The voucher history page can also provide a user interface element in association with each of the listed purchases for which the voucher redemption status for the service the physician user is designated as performing indicates the service has not been performed that is accessible by the physician user to submit a verification to application server 116 that the physician user has performed the service for the customer user in accordance with the purchase. Transaction processing service 136 can be configured to, upon such a verification being submitted, initiate a transfer of the payment amount specified for the service performed by the physician user in service offer database 114h and held in the financial account maintained by the providers of marketplace system 100 to the financial account listed for receiving the payment amount for service that is specified in service offer database 114h.

Additionally, if the service performed by the physician is a primary service of a bundled set of services for which a particular outside facility that has been selected for performing the primary service, transaction processing service 136 can be configured to initiate a transfer or otherwise direct a disbursement of the facility fee specified for the service performed by the physician user in service offer database 114h and held in the financial account maintained by the providers of marketplace system 100 to the financial account for the facility that is indicated by the compensation information for the facility. Transaction processing service 136 can be configured to update the indication of whether the purchase has been redeemed with respect to that particular service (and facility if one is associated with the service in the purchase) and include the redemption date for that particular service in the information record for the purchased service that is maintained within transaction information database 114k. In addition, transaction processing service can further be configured to send electronic notifications to the customer user, the physician user, and the provider user for the offered service (as specified according to the corresponding information records within service offer database 114h and transaction information database 114k), for example, by way of email utilizing the contact information specified in the respective account information records for the customer, the physician, and the provider for the offered service.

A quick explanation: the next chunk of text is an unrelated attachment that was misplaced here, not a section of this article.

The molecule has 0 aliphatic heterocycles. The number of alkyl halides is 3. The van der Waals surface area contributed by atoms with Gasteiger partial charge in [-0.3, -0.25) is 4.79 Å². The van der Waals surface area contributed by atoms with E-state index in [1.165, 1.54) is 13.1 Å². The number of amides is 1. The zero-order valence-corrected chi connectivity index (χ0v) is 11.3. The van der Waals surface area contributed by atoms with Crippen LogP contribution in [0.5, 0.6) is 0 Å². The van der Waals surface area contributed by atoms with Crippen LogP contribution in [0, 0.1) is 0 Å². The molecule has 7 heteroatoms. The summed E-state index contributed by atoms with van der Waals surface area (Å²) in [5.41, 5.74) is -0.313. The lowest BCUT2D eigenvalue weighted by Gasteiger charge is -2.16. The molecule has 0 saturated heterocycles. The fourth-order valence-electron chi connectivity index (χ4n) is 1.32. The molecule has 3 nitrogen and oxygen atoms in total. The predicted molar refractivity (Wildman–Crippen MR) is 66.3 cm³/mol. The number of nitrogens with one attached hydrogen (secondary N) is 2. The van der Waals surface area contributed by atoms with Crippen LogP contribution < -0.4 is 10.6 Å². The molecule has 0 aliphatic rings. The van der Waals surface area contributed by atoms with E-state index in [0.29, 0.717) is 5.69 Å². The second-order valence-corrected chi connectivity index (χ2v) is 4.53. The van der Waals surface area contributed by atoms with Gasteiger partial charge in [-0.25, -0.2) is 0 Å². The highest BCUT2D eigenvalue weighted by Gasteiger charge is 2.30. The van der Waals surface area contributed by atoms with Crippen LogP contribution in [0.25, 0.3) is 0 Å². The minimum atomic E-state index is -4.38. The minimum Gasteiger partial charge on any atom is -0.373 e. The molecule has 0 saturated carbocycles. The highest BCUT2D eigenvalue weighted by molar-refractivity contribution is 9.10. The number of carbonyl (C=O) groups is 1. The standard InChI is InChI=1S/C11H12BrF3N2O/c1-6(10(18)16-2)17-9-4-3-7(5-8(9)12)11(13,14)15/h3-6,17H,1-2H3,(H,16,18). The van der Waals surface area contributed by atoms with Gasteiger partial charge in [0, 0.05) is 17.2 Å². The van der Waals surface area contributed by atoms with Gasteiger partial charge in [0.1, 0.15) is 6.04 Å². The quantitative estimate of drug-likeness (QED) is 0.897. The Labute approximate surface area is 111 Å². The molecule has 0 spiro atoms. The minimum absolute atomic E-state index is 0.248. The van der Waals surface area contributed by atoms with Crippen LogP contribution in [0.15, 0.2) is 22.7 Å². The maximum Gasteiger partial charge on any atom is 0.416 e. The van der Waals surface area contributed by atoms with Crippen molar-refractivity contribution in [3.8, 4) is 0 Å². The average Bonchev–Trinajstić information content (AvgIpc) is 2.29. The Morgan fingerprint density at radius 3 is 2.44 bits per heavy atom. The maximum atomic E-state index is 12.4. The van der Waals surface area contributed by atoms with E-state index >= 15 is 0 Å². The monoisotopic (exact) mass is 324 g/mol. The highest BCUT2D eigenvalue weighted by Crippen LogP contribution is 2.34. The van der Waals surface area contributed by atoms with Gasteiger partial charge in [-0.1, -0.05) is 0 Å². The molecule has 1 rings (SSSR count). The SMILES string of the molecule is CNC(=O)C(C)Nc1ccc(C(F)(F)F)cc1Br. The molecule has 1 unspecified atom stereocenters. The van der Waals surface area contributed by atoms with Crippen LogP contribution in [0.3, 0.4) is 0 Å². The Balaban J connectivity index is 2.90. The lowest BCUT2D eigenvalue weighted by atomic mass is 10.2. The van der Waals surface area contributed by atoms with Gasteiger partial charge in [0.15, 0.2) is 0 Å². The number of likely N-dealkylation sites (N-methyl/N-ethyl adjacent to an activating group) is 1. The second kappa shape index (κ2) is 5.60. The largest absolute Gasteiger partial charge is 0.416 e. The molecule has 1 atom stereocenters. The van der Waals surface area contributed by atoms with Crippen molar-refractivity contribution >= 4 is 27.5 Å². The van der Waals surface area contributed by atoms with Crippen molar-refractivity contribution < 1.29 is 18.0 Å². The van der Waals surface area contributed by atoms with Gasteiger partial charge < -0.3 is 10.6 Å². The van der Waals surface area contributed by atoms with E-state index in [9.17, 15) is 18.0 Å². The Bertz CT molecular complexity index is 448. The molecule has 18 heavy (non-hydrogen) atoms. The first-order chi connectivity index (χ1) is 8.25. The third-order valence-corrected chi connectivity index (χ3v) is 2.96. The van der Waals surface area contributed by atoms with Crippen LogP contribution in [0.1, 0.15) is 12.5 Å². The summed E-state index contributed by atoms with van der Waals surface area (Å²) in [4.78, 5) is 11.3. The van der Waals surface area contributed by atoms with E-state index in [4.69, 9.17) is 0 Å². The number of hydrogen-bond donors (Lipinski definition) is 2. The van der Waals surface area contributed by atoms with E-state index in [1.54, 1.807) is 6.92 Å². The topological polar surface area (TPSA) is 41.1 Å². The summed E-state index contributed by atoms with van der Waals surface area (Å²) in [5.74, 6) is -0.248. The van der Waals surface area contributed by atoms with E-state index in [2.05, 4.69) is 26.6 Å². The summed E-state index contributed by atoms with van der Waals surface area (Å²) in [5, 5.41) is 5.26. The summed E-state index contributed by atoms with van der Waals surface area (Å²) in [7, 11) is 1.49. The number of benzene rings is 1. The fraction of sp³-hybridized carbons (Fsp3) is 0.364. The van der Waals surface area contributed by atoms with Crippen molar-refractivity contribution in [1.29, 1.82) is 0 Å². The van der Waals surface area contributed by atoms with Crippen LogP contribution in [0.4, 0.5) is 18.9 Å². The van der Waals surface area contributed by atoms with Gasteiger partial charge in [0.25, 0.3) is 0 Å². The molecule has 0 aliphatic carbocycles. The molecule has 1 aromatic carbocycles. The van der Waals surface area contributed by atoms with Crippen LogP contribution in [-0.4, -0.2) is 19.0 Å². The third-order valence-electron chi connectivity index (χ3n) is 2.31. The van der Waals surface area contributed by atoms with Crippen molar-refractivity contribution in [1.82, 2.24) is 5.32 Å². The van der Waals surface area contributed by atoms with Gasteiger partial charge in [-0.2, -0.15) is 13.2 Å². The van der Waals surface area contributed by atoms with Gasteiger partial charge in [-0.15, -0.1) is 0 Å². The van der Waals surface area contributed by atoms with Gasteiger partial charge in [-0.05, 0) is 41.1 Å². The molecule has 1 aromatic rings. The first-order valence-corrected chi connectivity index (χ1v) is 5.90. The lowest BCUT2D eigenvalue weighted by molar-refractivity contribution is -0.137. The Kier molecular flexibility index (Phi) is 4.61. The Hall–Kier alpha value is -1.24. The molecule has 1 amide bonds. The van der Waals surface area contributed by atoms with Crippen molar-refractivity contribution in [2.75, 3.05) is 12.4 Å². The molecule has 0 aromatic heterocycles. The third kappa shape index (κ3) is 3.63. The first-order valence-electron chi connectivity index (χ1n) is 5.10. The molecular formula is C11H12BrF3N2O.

Upon the user indicating an intention within the physician account page implemented by provider portal 130 to access various account management functions, the user can access various user interface elements provided by account management service 131 to, for example, manage personal and payment or purchase information, manage information pertaining to services offered for purchase by the physician user, manage group practice and hospital affiliations, and view a history of transactions performed for services offered for purchase by the physician user within server system 110 (and relevant information for each purchase including voucher redemption status).

Referring again to FIG. 2, in exemplary embodiments, when a user operating a client system to access application server 116 via a corresponding client application executing on the client system initiates a registration with server system 110 and specifies an intention to register as a practice group administrator (for example, via a user interface element on any page implemented by navigation and search service 124), the user will be able to initiate a registration session with account management service 131 to register a practice group account with server system 110. Account management service 131 may be configured, for example, to implement a user interface that includes a series of pages with user interface controls accessible by the user to guide the user through the account registration process and prompt the user to input various types of information or media to be maintained by database server 112 within a respective account information record that is established for the user within practice group profile database 114c such as, for example, practice group name, location and hours, contact information (such as an email address and/or a telephone number), URLs or references to websites and social media profiles for the practice group, information pertaining to outside facilities that are used for particular procedures by physicians affiliated with the practice group, (for example, information pertaining to particular hospitals or clinics such as name, address, contact information, facility fee, and compensation information indicating a financial account that is used by the facility for receiving a facility fee), compensation information (indicating a financial account for receiving payment for purchases of services that are performed by affiliated physicians via the system), and any other suitable identifying or descriptive information.